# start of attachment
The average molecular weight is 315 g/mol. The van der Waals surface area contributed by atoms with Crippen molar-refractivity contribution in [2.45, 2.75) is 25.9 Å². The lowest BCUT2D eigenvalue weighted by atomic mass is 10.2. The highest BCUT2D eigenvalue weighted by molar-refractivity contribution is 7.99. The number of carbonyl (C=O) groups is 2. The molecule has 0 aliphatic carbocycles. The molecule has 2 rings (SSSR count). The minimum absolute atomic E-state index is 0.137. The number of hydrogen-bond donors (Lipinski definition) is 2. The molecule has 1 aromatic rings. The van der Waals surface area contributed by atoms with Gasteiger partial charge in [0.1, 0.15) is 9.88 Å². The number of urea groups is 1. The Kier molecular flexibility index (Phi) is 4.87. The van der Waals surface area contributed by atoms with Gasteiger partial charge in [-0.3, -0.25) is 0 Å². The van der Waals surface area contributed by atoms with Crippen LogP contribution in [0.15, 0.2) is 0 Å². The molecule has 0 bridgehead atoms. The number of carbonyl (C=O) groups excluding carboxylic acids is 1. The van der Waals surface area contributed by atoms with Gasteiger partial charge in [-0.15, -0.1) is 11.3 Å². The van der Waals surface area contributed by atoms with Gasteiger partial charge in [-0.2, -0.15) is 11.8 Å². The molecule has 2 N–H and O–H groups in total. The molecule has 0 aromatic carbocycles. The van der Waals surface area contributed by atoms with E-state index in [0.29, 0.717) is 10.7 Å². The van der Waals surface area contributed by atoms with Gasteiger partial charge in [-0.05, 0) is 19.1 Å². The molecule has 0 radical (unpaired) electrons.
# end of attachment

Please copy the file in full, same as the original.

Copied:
The average molecular weight is 315 g/mol. The van der Waals surface area contributed by atoms with Crippen molar-refractivity contribution in [2.45, 2.75) is 25.9 Å². The lowest BCUT2D eigenvalue weighted by atomic mass is 10.2. The highest BCUT2D eigenvalue weighted by molar-refractivity contribution is 7.99. The number of carbonyl (C=O) groups is 2. The molecule has 0 aliphatic carbocycles. The molecule has 2 rings (SSSR count). The minimum absolute atomic E-state index is 0.137. The number of hydrogen-bond donors (Lipinski definition) is 2. The molecule has 1 aromatic rings. The van der Waals surface area contributed by atoms with Gasteiger partial charge in [0.1, 0.15) is 9.88 Å². The number of urea groups is 1. The Kier molecular flexibility index (Phi) is 4.87. The van der Waals surface area contributed by atoms with Gasteiger partial charge in [-0.3, -0.25) is 0 Å². The van der Waals surface area contributed by atoms with Crippen LogP contribution in [0.15, 0.2) is 0 Å². The molecule has 0 bridgehead atoms. The number of carbonyl (C=O) groups excluding carboxylic acids is 1. The van der Waals surface area contributed by atoms with Gasteiger partial charge in [-0.15, -0.1) is 11.3 Å². The van der Waals surface area contributed by atoms with Gasteiger partial charge in [-0.2, -0.15) is 11.8 Å². The molecule has 2 N–H and O–H groups in total. The molecule has 0 aromatic carbocycles. The van der Waals surface area contributed by atoms with E-state index in [0.29, 0.717) is 10.7 Å². The van der Waals surface area contributed by atoms with Gasteiger partial charge in [-0.05, 0) is 19.1 Å². The molecule has 0 radical (unpaired) electrons.